Republican leaders officially name Charlotte as host city for 2020 RNC

AUSTIN, Texas — Charlotte City Council Member-at-Large James Mitchell raised his fist in the air, and then hugged Councilman Ed Driggs.

The crowd rose to its feet.

The Republican National Committee, on Friday, officially named Charlotte as the host city for the 2020 Republican National Convention.

Charlotte leaders arrived in Austin, Texas, on Thursday in anticipation of officially being selected.

"I am thrilled to announce Charlotte as the official host city for the 2020 Republican National Convention," said RNC Chairwoman Ronna McDaniel. "We look forward to seeing the Queen City take center stage as the Republican Party renominates President Donald Trump and Vice President Mike Pence to continue fighting for the American people."

John Lassister, the CEO of the host committee, is tasked with raising $70 million, and he said 10 percent has already been committed.

The acceptance news conference came roughly an hour after McDaniel lambasted national Democrats for refusing to work with Republicans.

Charlotte Mayor Vi Lyles and two Democratic council members were in the audience listening to the speech.

Before the event, Lyles and Driggs had expressed hope that Charlotte could be an example of how the two parties could work together.

“I believe our democratic process has served our city well and it can serve our country as a model,” Lyles said.

“We don't want to make exceptions,” Driggs said. “We don't want to be a part of the political divide.”

President Donald Trump’s campaign manager praised the selection and said Charlotte's economy is a prime example of how the president’s agenda is improving lives.

“What we can showcase in Charlotte is the kind of open discussion we are willing to have,” Lyles said. “Most of our votes are not by party. I think most of us vote by what makes Charlotte a great city for everyone. We feel we can be a great example for this country.”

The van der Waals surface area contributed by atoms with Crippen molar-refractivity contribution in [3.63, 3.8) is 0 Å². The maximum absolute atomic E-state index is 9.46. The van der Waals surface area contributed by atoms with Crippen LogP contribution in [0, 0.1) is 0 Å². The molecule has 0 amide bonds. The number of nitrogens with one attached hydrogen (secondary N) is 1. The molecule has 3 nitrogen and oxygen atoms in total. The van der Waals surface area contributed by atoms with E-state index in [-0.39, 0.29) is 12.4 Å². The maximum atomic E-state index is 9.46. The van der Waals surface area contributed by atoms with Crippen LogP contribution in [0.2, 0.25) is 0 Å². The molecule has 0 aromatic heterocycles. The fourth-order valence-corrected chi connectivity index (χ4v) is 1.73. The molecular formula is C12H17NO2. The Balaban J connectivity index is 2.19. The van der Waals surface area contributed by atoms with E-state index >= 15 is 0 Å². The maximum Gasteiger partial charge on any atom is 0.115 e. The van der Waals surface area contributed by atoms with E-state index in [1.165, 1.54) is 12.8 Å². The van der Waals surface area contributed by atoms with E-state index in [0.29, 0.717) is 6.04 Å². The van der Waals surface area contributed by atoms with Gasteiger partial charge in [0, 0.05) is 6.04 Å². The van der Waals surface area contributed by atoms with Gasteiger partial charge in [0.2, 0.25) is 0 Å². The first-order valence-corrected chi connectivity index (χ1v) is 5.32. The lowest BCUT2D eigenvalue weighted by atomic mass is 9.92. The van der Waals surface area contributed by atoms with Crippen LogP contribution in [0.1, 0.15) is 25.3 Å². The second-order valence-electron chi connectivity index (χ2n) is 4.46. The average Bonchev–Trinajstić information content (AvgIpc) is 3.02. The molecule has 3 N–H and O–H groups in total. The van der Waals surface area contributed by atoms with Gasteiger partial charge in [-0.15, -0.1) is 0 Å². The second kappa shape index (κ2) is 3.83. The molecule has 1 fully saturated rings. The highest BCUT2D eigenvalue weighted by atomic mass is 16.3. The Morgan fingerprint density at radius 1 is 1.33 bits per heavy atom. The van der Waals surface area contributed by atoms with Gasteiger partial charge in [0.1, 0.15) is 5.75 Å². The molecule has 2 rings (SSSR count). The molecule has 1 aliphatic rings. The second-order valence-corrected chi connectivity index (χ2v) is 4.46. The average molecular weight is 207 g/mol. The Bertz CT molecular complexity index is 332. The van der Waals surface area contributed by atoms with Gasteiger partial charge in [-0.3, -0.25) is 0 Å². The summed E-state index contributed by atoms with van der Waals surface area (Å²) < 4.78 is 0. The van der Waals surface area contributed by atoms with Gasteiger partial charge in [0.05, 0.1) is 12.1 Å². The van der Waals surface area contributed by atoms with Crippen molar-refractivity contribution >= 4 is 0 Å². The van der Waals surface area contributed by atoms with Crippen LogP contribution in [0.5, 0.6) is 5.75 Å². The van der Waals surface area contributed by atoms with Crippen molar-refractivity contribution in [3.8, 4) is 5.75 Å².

“People constantly say, 'Take politics out of it. Do what's right for the city,'” Mayor Pro Tem Julie Eiselt said. “I think in this case we've done that.”

Councilwoman Dimple Ajmera, who voted no for the RNC coming to Charlotte, released this statement:

“There are three components to the business case: City, community and the overall brand.

"1. Let's start with the city: In 2012, we received $50M in federal grant to host the DNC and we used almost all of $50M.

“Now let’s compare it to 2020 RNC, 8 years later – we’ll get the same amount of federal grant with much higher risk and no additional money to account for an inflation.

“Also, keep in mind the other liabilities that we’re incurring, such as security assets over $50M that we decide to keep and potential liability over the first amendment issues.

“2. Now, let’s look at the second component, which is the community.

“The economic impact is based on the trickle-down theory, which doesn’t really work

"To see the real impact, we have to break it down in jobs, businesses and neighborhoods.

“With jobs – How many new lasting and good paying jobs are created? None. It’s a temporary situation.

"With businesses – It's a short term spike for hospitality and retail businesses. It's not sustainable and it doesn't solve our economic mobility crisis.

“With neighborhoods – Once the convention’s lights and sounds are gone, what will be the lasting impact for our residents off of Thomasboro, West to Albemarle?